Variable frequency drives (VFDs), which rely on semiconductor technology, offer the opportunity to save huge amounts of energy when used to control motors in applications ranging from factory automation and robotics to smart climate control systems for efficient buildings.
Cloud computing, a massive growth area, meanwhile, demands large amounts of power to run and cool the thousands of servers that store and manipulate data, and here, small-form-factor integrated semiconductor power modules are helping to save space, energy, and, ultimately, cost. ON Semiconductor’s GreenPoint Design Tools can help in this area by providing the capability to develop, simulate, analyze, and optimize reference designs for maximum energy efficiency in an online environment.
Making energy-efficient devices energy efficiently
In line with the rest of industry, companies producing the components that enable greater energy efficiency should look closely at their own energy and resource use to make sure that they are not effectively undoing the good work that they are enabling. The bigger the scale of the operation, the more significant the potential environmental impact and the more important it is to do something about it. In ON Semiconductor’s case, this certainly applies, with the company employing 30,000 people worldwide and producing parts at a rate of nearly 70 billion semiconductor devices per year, or the equivalent of 9.3 devices per person. The company has stated sustainability goals for, among other things, energy and water use and waste reduction.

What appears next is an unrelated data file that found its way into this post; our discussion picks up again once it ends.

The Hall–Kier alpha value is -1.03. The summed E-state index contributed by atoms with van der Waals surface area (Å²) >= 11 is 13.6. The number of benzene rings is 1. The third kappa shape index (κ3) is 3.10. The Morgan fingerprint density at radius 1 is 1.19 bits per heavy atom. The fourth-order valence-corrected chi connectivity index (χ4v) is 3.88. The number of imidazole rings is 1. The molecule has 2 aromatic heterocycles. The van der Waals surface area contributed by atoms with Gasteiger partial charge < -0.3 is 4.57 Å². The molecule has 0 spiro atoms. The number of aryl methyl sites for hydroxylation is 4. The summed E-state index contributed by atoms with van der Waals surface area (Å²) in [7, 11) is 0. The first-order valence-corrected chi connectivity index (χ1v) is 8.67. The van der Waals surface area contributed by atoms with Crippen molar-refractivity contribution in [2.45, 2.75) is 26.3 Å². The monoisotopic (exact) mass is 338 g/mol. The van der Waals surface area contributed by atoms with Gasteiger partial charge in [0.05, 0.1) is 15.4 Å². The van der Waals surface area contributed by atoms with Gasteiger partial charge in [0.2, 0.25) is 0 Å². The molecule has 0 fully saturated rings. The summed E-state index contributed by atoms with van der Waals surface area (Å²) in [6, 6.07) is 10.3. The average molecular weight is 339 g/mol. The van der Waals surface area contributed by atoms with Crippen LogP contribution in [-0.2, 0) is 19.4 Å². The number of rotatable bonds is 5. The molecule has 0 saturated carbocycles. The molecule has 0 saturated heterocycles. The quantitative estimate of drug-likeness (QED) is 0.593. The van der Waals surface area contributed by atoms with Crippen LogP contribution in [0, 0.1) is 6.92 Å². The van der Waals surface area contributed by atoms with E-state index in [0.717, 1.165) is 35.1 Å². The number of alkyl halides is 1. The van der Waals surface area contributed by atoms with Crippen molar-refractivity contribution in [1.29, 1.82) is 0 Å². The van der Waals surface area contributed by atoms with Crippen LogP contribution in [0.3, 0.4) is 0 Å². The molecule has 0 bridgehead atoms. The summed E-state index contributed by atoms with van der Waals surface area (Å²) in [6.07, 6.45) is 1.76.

Making semiconductors is a complex, multi-stage process that uses significant amounts of resources including electricity and water. Motors and, therefore, motor drives are used in many parts of the manufacturing process, so switching from conventional motors to VFDs is an important step that can be implemented relatively easily to save energy and also provide payback on initial capital investment in a relatively short period of time. VFDs match the amount of energy that a motor needs to the amount of work that is being done and can save upwards of 60 percent in terms of the energy used.